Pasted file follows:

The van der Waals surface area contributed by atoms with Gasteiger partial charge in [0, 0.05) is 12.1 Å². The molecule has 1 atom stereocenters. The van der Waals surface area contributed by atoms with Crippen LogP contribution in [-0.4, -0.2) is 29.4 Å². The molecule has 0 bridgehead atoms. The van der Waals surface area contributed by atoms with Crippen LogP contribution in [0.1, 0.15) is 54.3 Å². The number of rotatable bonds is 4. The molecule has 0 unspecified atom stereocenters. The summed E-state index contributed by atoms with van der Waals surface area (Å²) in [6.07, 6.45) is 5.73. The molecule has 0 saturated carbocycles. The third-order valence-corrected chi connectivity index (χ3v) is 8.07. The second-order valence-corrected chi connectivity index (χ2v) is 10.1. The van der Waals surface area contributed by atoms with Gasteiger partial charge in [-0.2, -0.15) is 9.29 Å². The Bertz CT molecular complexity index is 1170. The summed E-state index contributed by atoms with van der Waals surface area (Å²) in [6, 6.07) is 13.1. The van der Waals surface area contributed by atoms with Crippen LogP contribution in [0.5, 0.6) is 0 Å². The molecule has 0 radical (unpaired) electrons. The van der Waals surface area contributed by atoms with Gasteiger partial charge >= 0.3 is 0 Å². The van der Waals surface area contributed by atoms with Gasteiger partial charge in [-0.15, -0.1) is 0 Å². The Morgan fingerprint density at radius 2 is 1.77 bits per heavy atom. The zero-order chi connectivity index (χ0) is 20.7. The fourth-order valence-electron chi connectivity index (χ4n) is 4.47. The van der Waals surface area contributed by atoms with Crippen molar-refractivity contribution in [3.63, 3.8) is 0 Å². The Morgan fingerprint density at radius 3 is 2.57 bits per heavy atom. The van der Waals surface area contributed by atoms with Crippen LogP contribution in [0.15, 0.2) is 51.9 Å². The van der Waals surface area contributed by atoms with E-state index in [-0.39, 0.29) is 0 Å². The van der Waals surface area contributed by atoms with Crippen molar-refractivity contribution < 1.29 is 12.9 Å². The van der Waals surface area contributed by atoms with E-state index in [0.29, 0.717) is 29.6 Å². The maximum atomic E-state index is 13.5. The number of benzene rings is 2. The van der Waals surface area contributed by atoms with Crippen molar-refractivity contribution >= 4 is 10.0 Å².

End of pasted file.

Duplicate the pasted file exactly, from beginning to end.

The van der Waals surface area contributed by atoms with Gasteiger partial charge in [0, 0.05) is 12.1 Å². The molecule has 1 atom stereocenters. The van der Waals surface area contributed by atoms with Crippen LogP contribution in [-0.4, -0.2) is 29.4 Å². The molecule has 0 bridgehead atoms. The van der Waals surface area contributed by atoms with Crippen LogP contribution in [0.1, 0.15) is 54.3 Å². The number of rotatable bonds is 4. The molecule has 0 unspecified atom stereocenters. The summed E-state index contributed by atoms with van der Waals surface area (Å²) in [6.07, 6.45) is 5.73. The molecule has 0 saturated carbocycles. The third-order valence-corrected chi connectivity index (χ3v) is 8.07. The second-order valence-corrected chi connectivity index (χ2v) is 10.1. The van der Waals surface area contributed by atoms with Gasteiger partial charge in [-0.2, -0.15) is 9.29 Å². The Bertz CT molecular complexity index is 1170. The summed E-state index contributed by atoms with van der Waals surface area (Å²) in [6, 6.07) is 13.1. The van der Waals surface area contributed by atoms with Crippen LogP contribution in [0.5, 0.6) is 0 Å². The molecule has 0 radical (unpaired) electrons. The van der Waals surface area contributed by atoms with Gasteiger partial charge >= 0.3 is 0 Å². The van der Waals surface area contributed by atoms with Gasteiger partial charge in [-0.15, -0.1) is 0 Å². The Morgan fingerprint density at radius 2 is 1.77 bits per heavy atom. The zero-order chi connectivity index (χ0) is 20.7. The fourth-order valence-electron chi connectivity index (χ4n) is 4.47. The van der Waals surface area contributed by atoms with Crippen molar-refractivity contribution in [3.63, 3.8) is 0 Å². The Morgan fingerprint density at radius 3 is 2.57 bits per heavy atom. The van der Waals surface area contributed by atoms with Crippen LogP contribution in [0.15, 0.2) is 51.9 Å². The van der Waals surface area contributed by atoms with E-state index in [-0.39, 0.29) is 0 Å². The van der Waals surface area contributed by atoms with Crippen molar-refractivity contribution < 1.29 is 12.9 Å². The van der Waals surface area contributed by atoms with E-state index in [0.29, 0.717) is 29.6 Å². The maximum atomic E-state index is 13.5. The number of benzene rings is 2. The van der Waals surface area contributed by atoms with Crippen molar-refractivity contribution >= 4 is 10.0 Å².